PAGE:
One of six installations for the digital exhibition by winners of the 2021 League Prize.

At a time when daily life has become overwhelmingly restricted, our installation for The Architectural League Prize 2021: Housekeeping is born out of a new set of self-imposed constraints: a place, a few tools, a limited number of hands, a fixed time interval, and the will to use only what we can find onsite. 

Inspired by Enrique Walker’s text “Under Constraint,” which describes the work of writers and filmmakers who followed self-imposed restrictions, we hoped to open “unexpected paths of production,” in Walker’s phrase, by working within strict limitations. 

Thinking and making are not independent processes in our practice; they are one. Time overlaps and unfolds. Thus, we did not know where this path would lead us. 

At Playa del Barro, near Sayulita on the Pacific coast of Mexico, we walked the site, thought about its possibilities, then returned. Ten people, seven shovels, seven hours. Sun, sand, wind, and water. Creating with what is already there. Adding nothing. Pure entropy, with no geographical displacement within the territory. A territory reduced to a few square meters of sand on the beach. Displacements on the scale of the human body. What a shovelful can pick up; what a few arms can throw. What a body can endure throughout a day under the sun.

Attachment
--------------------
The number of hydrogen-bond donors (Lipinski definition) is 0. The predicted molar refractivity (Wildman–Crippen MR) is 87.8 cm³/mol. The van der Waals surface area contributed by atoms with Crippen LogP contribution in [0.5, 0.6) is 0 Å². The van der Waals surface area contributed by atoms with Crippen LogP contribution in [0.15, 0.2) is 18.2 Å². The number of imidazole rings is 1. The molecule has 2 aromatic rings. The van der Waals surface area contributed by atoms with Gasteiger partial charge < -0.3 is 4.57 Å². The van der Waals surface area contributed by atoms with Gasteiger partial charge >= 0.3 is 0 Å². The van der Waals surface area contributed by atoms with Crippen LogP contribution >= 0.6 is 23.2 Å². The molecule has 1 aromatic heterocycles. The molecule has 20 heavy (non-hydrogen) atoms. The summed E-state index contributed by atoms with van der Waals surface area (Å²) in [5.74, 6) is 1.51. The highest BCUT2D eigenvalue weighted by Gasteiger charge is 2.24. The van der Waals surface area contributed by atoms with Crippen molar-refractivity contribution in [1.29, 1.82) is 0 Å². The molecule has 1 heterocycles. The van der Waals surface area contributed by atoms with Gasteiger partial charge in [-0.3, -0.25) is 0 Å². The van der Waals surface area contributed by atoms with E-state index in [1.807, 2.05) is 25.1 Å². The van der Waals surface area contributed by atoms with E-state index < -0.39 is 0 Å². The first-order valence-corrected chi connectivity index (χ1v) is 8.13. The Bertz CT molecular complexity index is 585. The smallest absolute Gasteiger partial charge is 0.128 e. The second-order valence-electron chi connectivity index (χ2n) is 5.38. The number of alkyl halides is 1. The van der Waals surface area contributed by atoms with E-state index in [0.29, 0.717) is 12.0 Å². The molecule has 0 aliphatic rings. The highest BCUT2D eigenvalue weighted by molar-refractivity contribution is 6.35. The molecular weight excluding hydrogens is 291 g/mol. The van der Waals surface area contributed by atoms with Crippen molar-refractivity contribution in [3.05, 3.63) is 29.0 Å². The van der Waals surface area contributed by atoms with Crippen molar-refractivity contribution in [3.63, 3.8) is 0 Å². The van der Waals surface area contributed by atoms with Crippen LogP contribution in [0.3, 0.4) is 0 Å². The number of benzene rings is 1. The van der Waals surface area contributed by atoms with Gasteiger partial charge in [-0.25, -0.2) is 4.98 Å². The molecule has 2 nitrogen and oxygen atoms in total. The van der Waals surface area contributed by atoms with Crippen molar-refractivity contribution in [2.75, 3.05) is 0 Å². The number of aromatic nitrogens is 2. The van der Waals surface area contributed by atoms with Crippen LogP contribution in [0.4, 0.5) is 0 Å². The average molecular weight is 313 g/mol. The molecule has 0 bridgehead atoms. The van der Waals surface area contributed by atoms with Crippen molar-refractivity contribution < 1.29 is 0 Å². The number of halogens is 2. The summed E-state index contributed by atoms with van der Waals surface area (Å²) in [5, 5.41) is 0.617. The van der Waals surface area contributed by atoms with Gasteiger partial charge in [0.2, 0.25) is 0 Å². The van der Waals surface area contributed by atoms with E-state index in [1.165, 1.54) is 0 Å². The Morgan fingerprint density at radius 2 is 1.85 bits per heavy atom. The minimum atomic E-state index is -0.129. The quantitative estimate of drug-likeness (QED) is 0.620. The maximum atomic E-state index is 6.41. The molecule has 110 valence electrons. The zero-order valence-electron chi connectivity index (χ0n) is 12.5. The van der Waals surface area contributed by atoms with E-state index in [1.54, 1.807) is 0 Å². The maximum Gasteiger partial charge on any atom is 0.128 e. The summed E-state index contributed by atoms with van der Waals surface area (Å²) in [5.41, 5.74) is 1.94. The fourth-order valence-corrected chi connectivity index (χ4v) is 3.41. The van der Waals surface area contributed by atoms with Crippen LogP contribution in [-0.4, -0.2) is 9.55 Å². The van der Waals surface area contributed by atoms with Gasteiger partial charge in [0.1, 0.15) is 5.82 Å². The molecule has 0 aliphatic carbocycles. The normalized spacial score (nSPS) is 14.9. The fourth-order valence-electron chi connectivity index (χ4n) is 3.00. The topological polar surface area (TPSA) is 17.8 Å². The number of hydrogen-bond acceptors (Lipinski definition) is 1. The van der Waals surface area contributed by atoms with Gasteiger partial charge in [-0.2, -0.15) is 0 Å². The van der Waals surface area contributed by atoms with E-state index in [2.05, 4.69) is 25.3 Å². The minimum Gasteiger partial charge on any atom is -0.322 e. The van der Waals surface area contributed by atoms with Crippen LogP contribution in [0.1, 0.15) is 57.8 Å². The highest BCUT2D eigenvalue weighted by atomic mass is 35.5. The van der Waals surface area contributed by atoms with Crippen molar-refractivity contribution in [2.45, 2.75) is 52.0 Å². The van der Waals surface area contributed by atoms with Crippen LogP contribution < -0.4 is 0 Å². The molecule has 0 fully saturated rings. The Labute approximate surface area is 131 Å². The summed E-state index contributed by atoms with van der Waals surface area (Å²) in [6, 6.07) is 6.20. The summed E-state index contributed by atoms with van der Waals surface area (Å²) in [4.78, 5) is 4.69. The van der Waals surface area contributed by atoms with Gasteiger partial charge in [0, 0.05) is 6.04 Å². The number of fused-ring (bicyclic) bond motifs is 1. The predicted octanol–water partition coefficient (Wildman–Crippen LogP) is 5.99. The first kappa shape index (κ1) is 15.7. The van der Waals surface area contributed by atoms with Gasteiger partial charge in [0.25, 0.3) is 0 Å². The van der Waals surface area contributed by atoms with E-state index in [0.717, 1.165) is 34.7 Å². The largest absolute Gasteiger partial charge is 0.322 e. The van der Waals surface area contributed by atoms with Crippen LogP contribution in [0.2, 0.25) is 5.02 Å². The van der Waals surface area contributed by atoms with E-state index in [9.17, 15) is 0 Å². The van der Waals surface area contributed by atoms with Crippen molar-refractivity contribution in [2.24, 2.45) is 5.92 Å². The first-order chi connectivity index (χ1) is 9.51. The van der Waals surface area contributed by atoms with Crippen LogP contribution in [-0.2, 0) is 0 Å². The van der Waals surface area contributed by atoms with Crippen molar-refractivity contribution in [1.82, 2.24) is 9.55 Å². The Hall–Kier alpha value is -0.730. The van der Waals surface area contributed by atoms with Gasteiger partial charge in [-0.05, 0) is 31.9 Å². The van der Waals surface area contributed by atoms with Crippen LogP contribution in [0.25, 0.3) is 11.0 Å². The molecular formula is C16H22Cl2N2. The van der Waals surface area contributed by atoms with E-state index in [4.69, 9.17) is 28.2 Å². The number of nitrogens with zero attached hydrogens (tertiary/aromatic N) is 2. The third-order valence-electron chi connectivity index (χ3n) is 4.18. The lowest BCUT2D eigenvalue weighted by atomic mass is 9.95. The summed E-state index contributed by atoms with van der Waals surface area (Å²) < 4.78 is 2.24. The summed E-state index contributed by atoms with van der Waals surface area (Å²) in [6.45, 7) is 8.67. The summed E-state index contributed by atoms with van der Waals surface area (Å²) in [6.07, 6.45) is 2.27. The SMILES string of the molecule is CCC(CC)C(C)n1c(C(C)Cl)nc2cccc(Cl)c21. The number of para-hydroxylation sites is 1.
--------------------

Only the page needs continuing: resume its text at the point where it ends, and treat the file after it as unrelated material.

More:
Early in the morning, a stick and a rope determine a perimeter. Space is produced by the physical force generated by a human body. A space that could have been there before the arrival of any soul. A space produced mechanically. An infinite repetition throughout a day. A movement repeated until exhaustion, almost reaching a state of trance; a repetition that generates a shape; a shape that exists from the very first shovelful; one shovelful after another, scaling up in incremental progression. 

At the end of the day, the body, exhausted, rests its back against the sand that it has moved. Flesh and bones cool down under the shade projected by the geometry of the piece. The gaze is directed to the sky. Sky and sand: nothing else exists, forming a horizon that seemed impossible just a few hours ago. The place is not the same anymore, even though the body that produced it has moved only a few meters back and forth. 

The piece is thick, pure mass; the kind of mass that typically appears everlasting. Time, however, does not allow such concessions. The sea will take care of the base; the wind will attack the ledges. What never was will get back to not being. What once existed will disappear.

Project Team: Carmen Bentabol, Nia Jorquera, Jorge Mañas Álvarez, José Méndez, Adrián Rámirez, Alexandre Bergeron, Jorge Antonio Bravo, Melissa Cardoso, Andrés Flores, Casimiro González, Laura Polvorilla, César Robles, Benito Rivera

Ilse Cárdenas, Regina de Hoyos, Diego Escamilla, Juan Luis Rivera

Film by Roberto Escamilla-Garduño. Drone photos by Daniel Spencer and Spencer Harris